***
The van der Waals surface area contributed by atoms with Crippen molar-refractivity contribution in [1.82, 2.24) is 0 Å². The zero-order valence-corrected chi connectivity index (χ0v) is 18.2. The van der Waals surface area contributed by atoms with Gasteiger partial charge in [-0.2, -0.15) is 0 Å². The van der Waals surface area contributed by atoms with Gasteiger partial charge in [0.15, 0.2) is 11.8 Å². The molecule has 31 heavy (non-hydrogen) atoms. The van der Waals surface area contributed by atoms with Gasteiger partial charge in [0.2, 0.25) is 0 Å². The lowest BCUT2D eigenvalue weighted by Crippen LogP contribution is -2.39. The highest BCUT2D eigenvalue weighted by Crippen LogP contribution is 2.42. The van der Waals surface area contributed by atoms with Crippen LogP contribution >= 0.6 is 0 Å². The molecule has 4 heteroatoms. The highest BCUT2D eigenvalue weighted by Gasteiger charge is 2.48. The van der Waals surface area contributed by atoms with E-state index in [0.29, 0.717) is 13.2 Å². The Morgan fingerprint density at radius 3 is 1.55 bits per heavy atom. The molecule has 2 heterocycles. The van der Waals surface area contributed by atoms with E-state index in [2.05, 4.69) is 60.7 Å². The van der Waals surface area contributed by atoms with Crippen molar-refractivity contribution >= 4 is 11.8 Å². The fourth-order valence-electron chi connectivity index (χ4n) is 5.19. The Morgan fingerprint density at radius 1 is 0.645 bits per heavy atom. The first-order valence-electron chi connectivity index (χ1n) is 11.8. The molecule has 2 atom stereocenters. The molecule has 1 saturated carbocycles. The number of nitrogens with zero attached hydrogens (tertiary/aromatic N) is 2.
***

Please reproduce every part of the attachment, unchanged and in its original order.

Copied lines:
The van der Waals surface area contributed by atoms with Crippen molar-refractivity contribution in [1.82, 2.24) is 0 Å². The zero-order valence-corrected chi connectivity index (χ0v) is 18.2. The van der Waals surface area contributed by atoms with Gasteiger partial charge in [-0.2, -0.15) is 0 Å². The van der Waals surface area contributed by atoms with Gasteiger partial charge in [0.15, 0.2) is 11.8 Å². The molecule has 31 heavy (non-hydrogen) atoms. The van der Waals surface area contributed by atoms with Gasteiger partial charge in [0.2, 0.25) is 0 Å². The lowest BCUT2D eigenvalue weighted by Crippen LogP contribution is -2.39. The highest BCUT2D eigenvalue weighted by Crippen LogP contribution is 2.42. The van der Waals surface area contributed by atoms with Crippen LogP contribution >= 0.6 is 0 Å². The molecule has 4 heteroatoms. The highest BCUT2D eigenvalue weighted by Gasteiger charge is 2.48. The van der Waals surface area contributed by atoms with E-state index in [0.29, 0.717) is 13.2 Å². The Morgan fingerprint density at radius 3 is 1.55 bits per heavy atom. The molecule has 2 heterocycles. The van der Waals surface area contributed by atoms with E-state index in [2.05, 4.69) is 60.7 Å². The van der Waals surface area contributed by atoms with Crippen molar-refractivity contribution >= 4 is 11.8 Å². The fourth-order valence-electron chi connectivity index (χ4n) is 5.19. The Morgan fingerprint density at radius 1 is 0.645 bits per heavy atom. The first-order valence-electron chi connectivity index (χ1n) is 11.8. The molecule has 2 atom stereocenters. The molecule has 1 saturated carbocycles. The number of nitrogens with zero attached hydrogens (tertiary/aromatic N) is 2.